Gregory Polanco Stands Out As Intriguing Late-Season Addition


Gregory Polanco #25 of the Pittsburgh Pirates looks on from the dugout against the Arizona Diamondbacks during the game at PNC Park on August 24, 2021 in Pittsburgh, Pennsylvania.
(Photo by Justin K. Aller/Getty Images)


After several years of not performing like what was expected from him, the Pittsburgh Pirates finally decided to cut the cord: on August 28, they released long-time outfielder and former top prospect Gregory Polanco.

The lefty-hitting Polanco is still young enough to merit a second chance, at 29.

Baseball is impossible to fully predict, so there is no way for us, looking from the outside, to know what Polanco may need to resurrect his career.


The Tools Are There

It could be something as simple as a change of scenery, or something as complex as a swing overhaul.

However, given his age and prospect pedigree, he makes for an intriguing late-season addition for a team looking to get lucky.

Polanco was far from a disaster, though.

In 823 games since 2014, he is slashing .241/.309/.409 with 96 home runs and 98 stolen bases.

When he is right, he is capable of hitting the ball hard and with authority, while also adding a speed element.

In 2018, just three years ago, Polanco hit .254/.340/.499 with a career-high .839 OPS.

That year, he had 23 home runs and drove in 81 runs, adding 32 doubles.

But he hasn’t been the same ever since, and this year, he has struggled to a .208/.283/.354 line and a .637 OPS.

It’s also true that he has suffered his fair share of injuries during his career.

He dealt with a problematic hamstring strain that required three trips to the injured list in 2017.

He suffered a dislocated left shoulder and bone bruise on his left knee in 2018.

He had to deal with a late start and posterior shoulder inflammation in 2019.

And he suffered a bilateral abductor strain this year.

Some claim he was never the same after that 2018 shoulder injury.

It clearly hasn’t been the only reason why he has struggled so much recently, but there is no denying that health has gotten in the way of Polanco’s path to a successful career.

He is still not even 30, so there could be something here provided he is healthy.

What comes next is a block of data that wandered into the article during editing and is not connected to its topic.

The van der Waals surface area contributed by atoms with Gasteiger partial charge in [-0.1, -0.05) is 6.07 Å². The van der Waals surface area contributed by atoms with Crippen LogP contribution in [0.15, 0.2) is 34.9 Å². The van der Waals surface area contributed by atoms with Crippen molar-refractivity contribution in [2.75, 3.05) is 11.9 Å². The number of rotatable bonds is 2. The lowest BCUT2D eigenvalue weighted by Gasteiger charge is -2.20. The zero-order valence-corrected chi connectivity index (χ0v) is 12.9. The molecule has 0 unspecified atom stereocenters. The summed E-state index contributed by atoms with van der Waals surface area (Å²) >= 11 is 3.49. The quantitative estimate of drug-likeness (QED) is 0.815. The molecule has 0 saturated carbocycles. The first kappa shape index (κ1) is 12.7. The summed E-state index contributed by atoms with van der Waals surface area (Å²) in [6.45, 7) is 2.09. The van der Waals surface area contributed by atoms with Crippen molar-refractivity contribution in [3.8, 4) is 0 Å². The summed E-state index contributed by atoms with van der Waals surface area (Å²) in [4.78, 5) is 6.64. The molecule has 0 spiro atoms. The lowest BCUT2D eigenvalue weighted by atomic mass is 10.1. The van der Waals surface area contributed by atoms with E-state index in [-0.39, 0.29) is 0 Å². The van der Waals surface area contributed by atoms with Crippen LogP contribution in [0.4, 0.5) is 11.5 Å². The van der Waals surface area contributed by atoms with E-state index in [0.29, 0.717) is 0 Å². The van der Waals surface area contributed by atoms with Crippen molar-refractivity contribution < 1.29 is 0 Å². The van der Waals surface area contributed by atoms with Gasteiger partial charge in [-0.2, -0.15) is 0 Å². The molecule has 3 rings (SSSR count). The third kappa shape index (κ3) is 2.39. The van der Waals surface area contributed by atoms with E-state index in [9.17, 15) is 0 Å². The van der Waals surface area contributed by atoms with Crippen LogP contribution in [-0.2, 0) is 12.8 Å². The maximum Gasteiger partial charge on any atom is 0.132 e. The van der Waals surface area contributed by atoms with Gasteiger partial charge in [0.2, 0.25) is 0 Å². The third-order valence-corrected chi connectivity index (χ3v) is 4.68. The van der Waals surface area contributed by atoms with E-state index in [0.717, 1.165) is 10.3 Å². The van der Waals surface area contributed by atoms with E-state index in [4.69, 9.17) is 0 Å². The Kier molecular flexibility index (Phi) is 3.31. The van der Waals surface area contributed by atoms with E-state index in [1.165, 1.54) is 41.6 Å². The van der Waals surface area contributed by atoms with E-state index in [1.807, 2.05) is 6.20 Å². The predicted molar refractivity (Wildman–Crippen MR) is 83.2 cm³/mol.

Salvaging His Career

He has all the looks of a player who, if signed to the right team with the appropriate advanced resources and player development staff, could take off and start to deliver excellent, consistent results.

History has taught us that the Pirates are just not that franchise.

With them, players such as Tyler Glasnow, Austin Meadows, and Gerrit Cole, plus others, were mediocre, or just “good.”

After leaving the Pirates organization, all of them took off.

Likewise, they recently received decent players who saw their performance decline in Pittsburgh, like Chris Archer.

Joe Musgrove is perhaps one of the few exceptions, but generally speaking, players who leave Pittsburgh often get better.

We can’t count the times a team like the Tampa Bay Rays has grabbed players on the cheap and overhauled them to turn them into reliable, quality ballplayers.

The San Francisco Giants were able to resurrect Brandon Crawford and Buster Posey’s careers, and made Darin Ruf a feared slugger.

The New York Yankees scouted Gio Urshela and Luke Voit, got them on the cheap, and turned them into reliable contributors.

Cleveland does it all the time with pitchers, and the Los Angeles Dodgers are also known for their player development skills.

There are several teams out there who could potentially give Polanco a look, work with him for a few weeks or months, and reap the benefits.

Let’s see what his market looks like.


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